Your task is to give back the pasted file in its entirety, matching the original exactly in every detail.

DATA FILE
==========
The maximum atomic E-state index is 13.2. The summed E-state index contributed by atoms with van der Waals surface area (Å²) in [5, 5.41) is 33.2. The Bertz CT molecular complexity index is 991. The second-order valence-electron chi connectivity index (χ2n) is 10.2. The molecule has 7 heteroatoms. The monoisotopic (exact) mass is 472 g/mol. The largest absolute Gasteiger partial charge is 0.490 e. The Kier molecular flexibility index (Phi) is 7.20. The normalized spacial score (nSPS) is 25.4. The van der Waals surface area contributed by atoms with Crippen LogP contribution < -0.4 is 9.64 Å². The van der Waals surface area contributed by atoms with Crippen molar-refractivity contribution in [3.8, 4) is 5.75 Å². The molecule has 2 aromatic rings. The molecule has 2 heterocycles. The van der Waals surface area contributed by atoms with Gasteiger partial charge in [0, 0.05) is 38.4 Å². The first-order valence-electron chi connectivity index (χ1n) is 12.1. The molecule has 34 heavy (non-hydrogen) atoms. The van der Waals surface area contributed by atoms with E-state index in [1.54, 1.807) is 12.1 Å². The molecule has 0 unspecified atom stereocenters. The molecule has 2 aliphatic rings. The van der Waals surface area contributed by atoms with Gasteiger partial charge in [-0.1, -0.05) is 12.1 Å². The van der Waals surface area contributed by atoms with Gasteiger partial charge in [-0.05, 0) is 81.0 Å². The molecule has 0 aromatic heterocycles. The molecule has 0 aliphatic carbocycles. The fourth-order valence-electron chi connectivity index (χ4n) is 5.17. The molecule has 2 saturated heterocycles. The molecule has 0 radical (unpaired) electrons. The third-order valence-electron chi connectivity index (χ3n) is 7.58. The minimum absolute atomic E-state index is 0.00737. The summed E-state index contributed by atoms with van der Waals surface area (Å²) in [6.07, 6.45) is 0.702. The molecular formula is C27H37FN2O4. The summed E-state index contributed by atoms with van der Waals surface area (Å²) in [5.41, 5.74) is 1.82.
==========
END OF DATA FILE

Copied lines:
The maximum atomic E-state index is 13.2. The summed E-state index contributed by atoms with van der Waals surface area (Å²) in [5, 5.41) is 33.2. The Bertz CT molecular complexity index is 991. The second-order valence-electron chi connectivity index (χ2n) is 10.2. The molecule has 7 heteroatoms. The monoisotopic (exact) mass is 472 g/mol. The largest absolute Gasteiger partial charge is 0.490 e. The Kier molecular flexibility index (Phi) is 7.20. The normalized spacial score (nSPS) is 25.4. The van der Waals surface area contributed by atoms with Crippen LogP contribution < -0.4 is 9.64 Å². The van der Waals surface area contributed by atoms with Crippen molar-refractivity contribution in [3.8, 4) is 5.75 Å². The molecule has 2 aromatic rings. The molecule has 2 heterocycles. The van der Waals surface area contributed by atoms with Gasteiger partial charge in [0, 0.05) is 38.4 Å². The first-order valence-electron chi connectivity index (χ1n) is 12.1. The molecule has 34 heavy (non-hydrogen) atoms. The van der Waals surface area contributed by atoms with E-state index in [1.54, 1.807) is 12.1 Å². The molecule has 0 unspecified atom stereocenters. The molecule has 2 aliphatic rings. The van der Waals surface area contributed by atoms with Gasteiger partial charge in [-0.1, -0.05) is 12.1 Å². The van der Waals surface area contributed by atoms with Gasteiger partial charge in [-0.05, 0) is 81.0 Å². The molecule has 0 aromatic heterocycles. The molecule has 0 aliphatic carbocycles. The fourth-order valence-electron chi connectivity index (χ4n) is 5.17. The molecule has 2 saturated heterocycles. The molecule has 0 radical (unpaired) electrons. The third-order valence-electron chi connectivity index (χ3n) is 7.58. The minimum absolute atomic E-state index is 0.00737. The summed E-state index contributed by atoms with van der Waals surface area (Å²) in [6.07, 6.45) is 0.702. The molecular formula is C27H37FN2O4. The summed E-state index contributed by atoms with van der Waals surface area (Å²) in [5.41, 5.74) is 1.82.